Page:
First, if you’re building a bet-the-business solution, make it complete solution. While that Drobo, Qnap, or Synology may be on the VMware HCL and is sporting more features than you can shake a stick at, those disks you got for cheap on Tiger Direct aren’t enterprise class, have a short manufacturer warranty, and won’t be supported by the array vendor when you need that support the most (usually 2am on a Saturday). Nothing against Drobo, Qnap or Synology mind you – I’d love to have one of their NAS devices for my home lab – just suggesting that you think through your decisions and their impact on performance, reliability, availability, supportability, data integrity, and ease of administration.
Second, an array is more than a bunch of disks that go blink blink. From advanced caching and vSphere integration, to seemingly simple things like rack mount design and vibration dampening, enterprise class storage arrays complex! Don’t believe me? Check out this video on shouting in the data center and the subsequent effects of the hard drive vibrations caused by the sound waves.
Speaking of hard drive vibrations and reliability, there are several storage vendors getting creative. Check out this write up on how Xiotech is innovating: http://www.virtualinsanity.com/index.php/2010/10/18/the-spinning-disks-stay-of-execution/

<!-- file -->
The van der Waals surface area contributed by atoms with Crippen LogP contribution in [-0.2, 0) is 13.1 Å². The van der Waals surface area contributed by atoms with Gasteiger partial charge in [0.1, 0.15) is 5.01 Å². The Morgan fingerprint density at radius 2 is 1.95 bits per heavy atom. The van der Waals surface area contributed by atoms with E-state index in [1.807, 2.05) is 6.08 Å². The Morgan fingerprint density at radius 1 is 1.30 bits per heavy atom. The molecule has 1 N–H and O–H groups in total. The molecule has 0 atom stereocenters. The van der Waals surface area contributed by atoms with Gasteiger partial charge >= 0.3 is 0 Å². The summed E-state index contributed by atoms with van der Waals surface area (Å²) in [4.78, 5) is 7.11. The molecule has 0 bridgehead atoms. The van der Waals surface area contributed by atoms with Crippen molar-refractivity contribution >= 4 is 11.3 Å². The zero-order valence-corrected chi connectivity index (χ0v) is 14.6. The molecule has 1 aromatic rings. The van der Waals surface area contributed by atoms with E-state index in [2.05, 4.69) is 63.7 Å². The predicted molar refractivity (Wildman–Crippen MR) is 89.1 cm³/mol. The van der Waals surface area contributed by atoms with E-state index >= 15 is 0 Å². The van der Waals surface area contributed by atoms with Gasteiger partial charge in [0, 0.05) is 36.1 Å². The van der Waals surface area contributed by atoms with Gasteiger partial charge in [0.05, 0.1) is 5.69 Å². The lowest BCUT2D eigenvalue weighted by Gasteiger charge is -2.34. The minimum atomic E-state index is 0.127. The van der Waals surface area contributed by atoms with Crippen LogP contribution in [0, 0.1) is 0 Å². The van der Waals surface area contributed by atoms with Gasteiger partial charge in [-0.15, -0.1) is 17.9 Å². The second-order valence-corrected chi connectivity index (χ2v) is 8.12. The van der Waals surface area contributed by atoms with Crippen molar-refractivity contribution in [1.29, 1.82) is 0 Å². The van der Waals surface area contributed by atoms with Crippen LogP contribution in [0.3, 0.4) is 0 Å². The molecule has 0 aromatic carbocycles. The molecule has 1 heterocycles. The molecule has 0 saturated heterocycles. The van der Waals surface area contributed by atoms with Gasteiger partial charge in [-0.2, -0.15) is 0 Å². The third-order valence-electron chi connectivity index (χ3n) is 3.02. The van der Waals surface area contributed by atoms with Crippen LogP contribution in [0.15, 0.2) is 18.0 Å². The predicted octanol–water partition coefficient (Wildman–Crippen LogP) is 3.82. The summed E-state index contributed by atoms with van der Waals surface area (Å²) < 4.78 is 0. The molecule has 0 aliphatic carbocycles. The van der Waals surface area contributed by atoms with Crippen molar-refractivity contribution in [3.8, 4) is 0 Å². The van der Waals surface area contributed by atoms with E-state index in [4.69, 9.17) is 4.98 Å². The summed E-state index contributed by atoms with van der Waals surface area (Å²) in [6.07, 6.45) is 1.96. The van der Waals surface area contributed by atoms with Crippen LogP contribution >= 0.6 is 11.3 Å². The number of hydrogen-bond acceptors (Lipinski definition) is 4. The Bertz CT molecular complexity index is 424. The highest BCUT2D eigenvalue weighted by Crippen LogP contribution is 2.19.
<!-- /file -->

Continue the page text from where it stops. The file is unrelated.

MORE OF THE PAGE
Need some extra ammunition to argue for that new SAN? Check out this Hitachi Data Systems (HDS) whitepaper “Is DAS really cheaper than SAN? Storage Economic Methods help to differentiate Price and Cost“.
If you are serious about building a virtualization platform or private cloud environment for your organization, choose components that are built to withstand your workload’s performance and availability requirements.
- Storage Basics – Part I: An Introduction
- Storage Basics – Part II: IOPS
- Storage Basics – Part III: RAID
- Storage Basics – Part IV: Interface
- Storage Basics – Part V: Controllers, Cache and Coalescing
- Storage Basics – Part VI: Storage Workload Characterization
- Storage Basics – Part VII: Storage Alignment
- Storage Basics – Part VIII: The Difference in Consumer vs. Enterprise Class Disks and Storage Arrays; or ‘Why is the SAN you are proposing so darn expensive?’
- Storage Basics – Part IX: Alternate IOPS Formula